Published October 8, 2020 | Version v1
Journal article Open

Triple-mode grid-balancing plants via biomass gasification and reversible solid-oxide cell stack: Concept and thermodynamic performance

  • 1. Innovation Research Institute of Energy and Power, North China Electric Power University, China
  • 2. Group of Energy Materials, Swiss Federal Institute of Technology in Lausanne, Switzerland
  • 3. Institute of Biomedical Engineering, National Chiao Tung University, Taiwan, Republic of China
  • 4. Industrial Process and Energy Systems Engineering, Swiss Federal Institute of Technology in Lausanne, Switzerland


Biomass-to-electricity or -chemical via power-to-x can be potential flexibility means for future electrical grid with high penetration of  variable renewable power. However, biomass-to-electricity will not be dispatched frequently and becomes less economically- beneficial due to low annual operating hours. This issue can be addressed by integrating biomass-to-electricity and -chemical via ‘‘reversible’’ solid-oxide cell stacks to form a triple-mode grid-balancing plant, which could flexibly switch among power generation, power storage and power neutral (with chemical production) modes. This paper investigates the optimal designs of such a plant concept with a multi-time heat and mass integration platform considering different technology combinations and multiple objective functions to obtain a variety of design alternatives. The results show that increasing plant efficiencies will increase the total cell area needed for a given biomass feed. The efficiency difference among different technology combinations with the same gasifier type is less than 5% points. The efficiency reaches up to 50%–60% for power generation mode, 72%–76% for power storage mode and 47%–55% for power neutral mode. When penalizing the syngas not converted in the stacks, the optimal plant designs interact with the electrical and gas grids in a limited range. Steam turbine network can recover 0.21–0.24 kW electricity per kW dry biomass energy (lower heating value), corresponding to an efficiency enhancement of up to 20% points. The difference in the amounts of heat transferred in different modes challenges the design of a common heat exchange network.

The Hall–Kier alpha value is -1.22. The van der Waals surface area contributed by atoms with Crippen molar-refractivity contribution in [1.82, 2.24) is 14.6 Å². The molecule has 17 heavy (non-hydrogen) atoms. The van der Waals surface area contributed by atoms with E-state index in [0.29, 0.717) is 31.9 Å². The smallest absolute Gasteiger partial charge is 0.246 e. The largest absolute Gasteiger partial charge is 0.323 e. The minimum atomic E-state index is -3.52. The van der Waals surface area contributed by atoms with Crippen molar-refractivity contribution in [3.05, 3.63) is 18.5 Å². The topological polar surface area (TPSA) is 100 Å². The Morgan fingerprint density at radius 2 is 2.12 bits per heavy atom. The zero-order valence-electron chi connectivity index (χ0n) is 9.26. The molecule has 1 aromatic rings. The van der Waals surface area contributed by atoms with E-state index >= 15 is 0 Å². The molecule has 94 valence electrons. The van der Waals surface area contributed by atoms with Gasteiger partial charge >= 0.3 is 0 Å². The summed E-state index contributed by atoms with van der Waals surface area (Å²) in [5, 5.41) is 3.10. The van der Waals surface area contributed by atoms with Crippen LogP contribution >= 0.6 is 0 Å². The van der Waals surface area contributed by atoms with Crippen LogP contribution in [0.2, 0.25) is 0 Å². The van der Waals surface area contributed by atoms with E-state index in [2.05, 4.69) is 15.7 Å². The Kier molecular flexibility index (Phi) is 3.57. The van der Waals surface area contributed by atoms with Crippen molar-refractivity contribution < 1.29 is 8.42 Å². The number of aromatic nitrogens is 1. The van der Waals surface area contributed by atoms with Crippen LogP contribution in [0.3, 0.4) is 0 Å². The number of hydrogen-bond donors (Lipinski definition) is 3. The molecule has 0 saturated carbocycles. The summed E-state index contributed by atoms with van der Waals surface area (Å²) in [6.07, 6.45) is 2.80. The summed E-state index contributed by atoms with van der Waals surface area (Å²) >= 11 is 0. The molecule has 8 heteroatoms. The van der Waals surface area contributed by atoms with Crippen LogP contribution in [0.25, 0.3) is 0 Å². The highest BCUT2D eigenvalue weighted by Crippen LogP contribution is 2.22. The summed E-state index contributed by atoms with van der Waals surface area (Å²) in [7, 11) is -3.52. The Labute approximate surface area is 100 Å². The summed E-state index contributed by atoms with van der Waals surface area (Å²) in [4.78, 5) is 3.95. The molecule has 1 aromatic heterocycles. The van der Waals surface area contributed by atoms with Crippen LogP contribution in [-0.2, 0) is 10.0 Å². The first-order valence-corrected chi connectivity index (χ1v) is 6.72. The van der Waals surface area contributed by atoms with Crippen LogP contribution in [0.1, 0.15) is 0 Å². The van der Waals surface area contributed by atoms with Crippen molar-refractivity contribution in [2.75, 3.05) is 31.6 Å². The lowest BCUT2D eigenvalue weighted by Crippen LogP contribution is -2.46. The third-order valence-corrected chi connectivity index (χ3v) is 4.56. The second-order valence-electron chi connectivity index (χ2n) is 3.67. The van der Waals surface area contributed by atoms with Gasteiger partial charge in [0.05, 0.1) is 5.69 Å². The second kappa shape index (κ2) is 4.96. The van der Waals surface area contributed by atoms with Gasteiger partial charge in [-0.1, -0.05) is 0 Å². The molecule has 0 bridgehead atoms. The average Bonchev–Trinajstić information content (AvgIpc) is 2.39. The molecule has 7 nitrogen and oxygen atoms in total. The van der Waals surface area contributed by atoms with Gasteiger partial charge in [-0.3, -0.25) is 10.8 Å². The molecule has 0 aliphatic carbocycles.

L. Wang, M. Pérez-Fortes and J. Van herle have received funding from the European Union's Horizon 2020 under grant agreement No 826161 (Waste2GridS), 826234 (Waste2Watts), 815284 (BLAZE) and 735692 (CH2P), and support from the Fuel Cells and Hydrogen Joint Undertaking, Hydrogen Europe and Hydrogen Europe research. T.- E. Lin thanks the Young Scholar Fellowship Program by the Ministry of Science and Technology (MOST) in Republic of China, under Grant MOST 108-2636-E-009-012. Y. Zhang, C. Li and Y. Yang thank the financial support by the Science Fund for Creative Research Groups of the National Natural Science Foundation of China (No. 51821004). L. Wang especially thanks J. Van herle (Group of Energy Materials) and F. Marçchal (Group of Industrial Process and Energy Systems Engineering) for hosting his five-year stay at EPFL (08.2015–07.2020), which firmly enhanced his academic ability. L. Wang also greatly thanks M. Pérez-Fortes for fighting alongside in all EU projects participated during 2016–2020.



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BLAZE – Biomass Low cost Advanced Zero Emission small-to-medium scale integrated gasifier-fuel cell combined heat and power plant 815284
European Commission
WASTE2WATTS – Unlocking unused bio-WASTE resources with loW cost cleAning and Thermal inTegration with Solid oxide fuel cells 826234
European Commission
WASTE2GRIDS – Converting WASTE to offer flexible GRID balancing Services with highly-integrated, efficient solid-oxide plants 826161
European Commission
CH2P – Cogeneration of Hydrogen and Power using solid oxide based system fed by methane rich gas 735692
European Commission